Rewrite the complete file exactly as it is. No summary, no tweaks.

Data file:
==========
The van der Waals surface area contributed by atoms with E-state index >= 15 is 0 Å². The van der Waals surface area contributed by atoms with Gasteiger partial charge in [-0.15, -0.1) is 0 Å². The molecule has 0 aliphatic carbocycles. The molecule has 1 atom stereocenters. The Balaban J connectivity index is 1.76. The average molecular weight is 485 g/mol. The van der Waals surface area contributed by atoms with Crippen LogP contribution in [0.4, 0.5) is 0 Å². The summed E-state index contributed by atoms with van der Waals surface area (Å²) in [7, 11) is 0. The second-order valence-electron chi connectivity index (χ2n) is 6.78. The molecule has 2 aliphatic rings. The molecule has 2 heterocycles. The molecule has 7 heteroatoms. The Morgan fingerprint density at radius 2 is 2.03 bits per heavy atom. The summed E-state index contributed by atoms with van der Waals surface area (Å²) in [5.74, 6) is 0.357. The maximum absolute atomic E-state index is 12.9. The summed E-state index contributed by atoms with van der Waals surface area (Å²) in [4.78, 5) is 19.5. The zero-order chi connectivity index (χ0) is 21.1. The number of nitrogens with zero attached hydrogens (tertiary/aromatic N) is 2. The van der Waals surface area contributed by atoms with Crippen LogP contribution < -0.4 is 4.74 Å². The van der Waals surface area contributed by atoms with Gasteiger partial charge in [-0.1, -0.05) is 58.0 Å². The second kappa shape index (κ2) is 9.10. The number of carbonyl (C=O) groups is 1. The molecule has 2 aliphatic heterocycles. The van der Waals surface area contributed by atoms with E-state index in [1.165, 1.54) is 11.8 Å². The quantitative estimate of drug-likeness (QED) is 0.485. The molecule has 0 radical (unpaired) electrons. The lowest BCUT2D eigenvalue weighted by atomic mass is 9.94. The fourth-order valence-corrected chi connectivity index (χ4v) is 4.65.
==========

The van der Waals surface area contributed by atoms with E-state index >= 15 is 0 Å². The van der Waals surface area contributed by atoms with Gasteiger partial charge in [-0.15, -0.1) is 0 Å². The molecule has 0 aliphatic carbocycles. The molecule has 1 atom stereocenters. The Balaban J connectivity index is 1.76. The average molecular weight is 485 g/mol. The van der Waals surface area contributed by atoms with Crippen LogP contribution in [0.4, 0.5) is 0 Å². The summed E-state index contributed by atoms with van der Waals surface area (Å²) in [7, 11) is 0. The second-order valence-electron chi connectivity index (χ2n) is 6.78. The molecule has 2 aliphatic rings. The molecule has 2 heterocycles. The molecule has 7 heteroatoms. The Morgan fingerprint density at radius 2 is 2.03 bits per heavy atom. The summed E-state index contributed by atoms with van der Waals surface area (Å²) in [5.74, 6) is 0.357. The maximum absolute atomic E-state index is 12.9. The summed E-state index contributed by atoms with van der Waals surface area (Å²) in [4.78, 5) is 19.5. The zero-order chi connectivity index (χ0) is 21.1. The number of nitrogens with zero attached hydrogens (tertiary/aromatic N) is 2. The van der Waals surface area contributed by atoms with Crippen LogP contribution < -0.4 is 4.74 Å². The van der Waals surface area contributed by atoms with Gasteiger partial charge in [-0.1, -0.05) is 58.0 Å². The second kappa shape index (κ2) is 9.10. The number of carbonyl (C=O) groups is 1. The molecule has 2 aliphatic heterocycles. The van der Waals surface area contributed by atoms with E-state index in [1.165, 1.54) is 11.8 Å². The quantitative estimate of drug-likeness (QED) is 0.485. The molecule has 0 radical (unpaired) electrons. The lowest BCUT2D eigenvalue weighted by atomic mass is 9.94. The fourth-order valence-corrected chi connectivity index (χ4v) is 4.65.